For the tenth band in this roundup, I’m going to talk about Nakigao Twintail again. I only discovered them last year, and they’ve already split up twice by my count (soon to be three times if we’re to believe them in asserting that this next show is to be their last), but in a way all the chaos and uncertainty around their existence is a reflection of their essential appeal.
When Ryotaro and I started work on a Japanese indie zine last year, it was Nakigao Twintail’s lyric, “Yamete yaru! Konna band yamete yaru!” (from about 11:00 in the video below) that inspired us to name the zine Quit Your Band! and that trashy, anarchic negativity sounded utterly thrilling to us amid Tokyo’s pose and poise. One commenter under my initial raving exposition of their virtues dismissively referred to them as a “second rate local punk band,” but then exploring the musical value in much depth feels like missing the point with something as explosive, wilfully ephemeral and pointedly unformed.Nakigao Twintail live at Fukuoka Graf, 2013
When I first wrote about them, it was in the context of idol music, and Nakigao Twintail embody the wild, hyperreal, theatrical presence of idol music at its best but at the same time the live band format allows them to be genuinely spontaneous in a way that the rehearsed and choreographed world of idol music can only attempt to simulate: Their career isn’t tied down to a management contract, their music isn’t tied down to a backing track, and their performance isn’t tied down to a pre-rehearsed choreography. This isn’t just to make a banal point that rock music is better than pop — for a start, I seriously doubt the band members really understand the difference between the two — it’s that this particular rock band are better pop than pop: their music is disposable, their performance is a rush of raw, if often bizarrely-directed enthusiasm (check out vocalist Kanami exuberantly yelling out the name of mass murdering Tokyo underground gas attack cult leader Shoko Asahara about 12:30 in), and the whole package wraps you up in the moment and at the end spits you out, breathless.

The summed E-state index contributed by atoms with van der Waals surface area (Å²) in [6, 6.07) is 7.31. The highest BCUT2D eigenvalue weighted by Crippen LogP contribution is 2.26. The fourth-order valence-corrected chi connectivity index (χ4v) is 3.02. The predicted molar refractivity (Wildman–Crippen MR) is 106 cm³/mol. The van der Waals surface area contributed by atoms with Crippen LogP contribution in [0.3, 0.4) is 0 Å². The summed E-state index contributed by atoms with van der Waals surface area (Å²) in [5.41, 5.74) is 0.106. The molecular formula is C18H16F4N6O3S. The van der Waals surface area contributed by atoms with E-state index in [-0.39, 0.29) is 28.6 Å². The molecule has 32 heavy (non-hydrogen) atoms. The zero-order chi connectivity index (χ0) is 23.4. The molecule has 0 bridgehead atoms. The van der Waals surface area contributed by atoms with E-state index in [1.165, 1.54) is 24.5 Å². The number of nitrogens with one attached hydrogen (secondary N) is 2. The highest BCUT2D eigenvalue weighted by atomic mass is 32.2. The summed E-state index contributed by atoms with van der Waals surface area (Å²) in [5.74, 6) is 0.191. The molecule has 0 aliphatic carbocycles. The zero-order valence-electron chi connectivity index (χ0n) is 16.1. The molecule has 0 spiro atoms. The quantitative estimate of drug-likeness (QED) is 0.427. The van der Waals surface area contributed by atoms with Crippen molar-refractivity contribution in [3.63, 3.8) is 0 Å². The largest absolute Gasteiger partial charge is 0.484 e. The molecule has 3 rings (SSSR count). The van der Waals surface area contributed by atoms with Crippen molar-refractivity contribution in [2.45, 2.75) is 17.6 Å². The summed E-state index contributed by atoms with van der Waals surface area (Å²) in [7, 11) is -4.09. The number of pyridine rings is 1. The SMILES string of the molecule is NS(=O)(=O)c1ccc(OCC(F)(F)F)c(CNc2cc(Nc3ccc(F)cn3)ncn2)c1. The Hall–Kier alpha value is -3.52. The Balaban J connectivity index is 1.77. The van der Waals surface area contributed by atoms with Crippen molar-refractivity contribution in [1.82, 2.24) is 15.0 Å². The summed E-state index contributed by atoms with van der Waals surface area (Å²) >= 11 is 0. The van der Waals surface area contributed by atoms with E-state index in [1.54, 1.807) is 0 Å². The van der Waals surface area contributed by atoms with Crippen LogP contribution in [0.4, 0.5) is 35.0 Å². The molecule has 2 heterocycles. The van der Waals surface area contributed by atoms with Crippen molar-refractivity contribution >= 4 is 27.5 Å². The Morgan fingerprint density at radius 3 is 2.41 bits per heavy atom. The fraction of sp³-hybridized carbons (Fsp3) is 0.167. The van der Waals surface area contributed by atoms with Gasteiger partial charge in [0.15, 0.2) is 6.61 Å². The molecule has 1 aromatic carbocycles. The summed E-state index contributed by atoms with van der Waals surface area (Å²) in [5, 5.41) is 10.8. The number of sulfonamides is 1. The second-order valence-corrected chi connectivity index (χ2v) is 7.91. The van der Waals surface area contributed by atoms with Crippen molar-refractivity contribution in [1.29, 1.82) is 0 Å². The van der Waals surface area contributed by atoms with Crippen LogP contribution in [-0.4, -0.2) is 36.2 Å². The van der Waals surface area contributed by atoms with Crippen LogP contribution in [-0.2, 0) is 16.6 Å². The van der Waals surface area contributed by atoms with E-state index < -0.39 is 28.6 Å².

Nakigao Twintail say farewell (again) with their own version of the 9/27 anniversary event flyer (designed by guitarist Konatsu Yamaguchi). You can see the full event details on the Call And Response Records blog here.
2 responses to “Ten Years of Live Music in Tokyo Part 10: Nakigao Twintail”
……. as I’ve been meaning to say for the last ten posts: Congratulations, sounds like a hell of a night, I hope & trust everyone will have a great time.
Much appreciated. Next year’s the ten year anniversary of the label too, but I’m hoping to commemorate that by being more forward-looking than retrospective. We’ll see how it goes.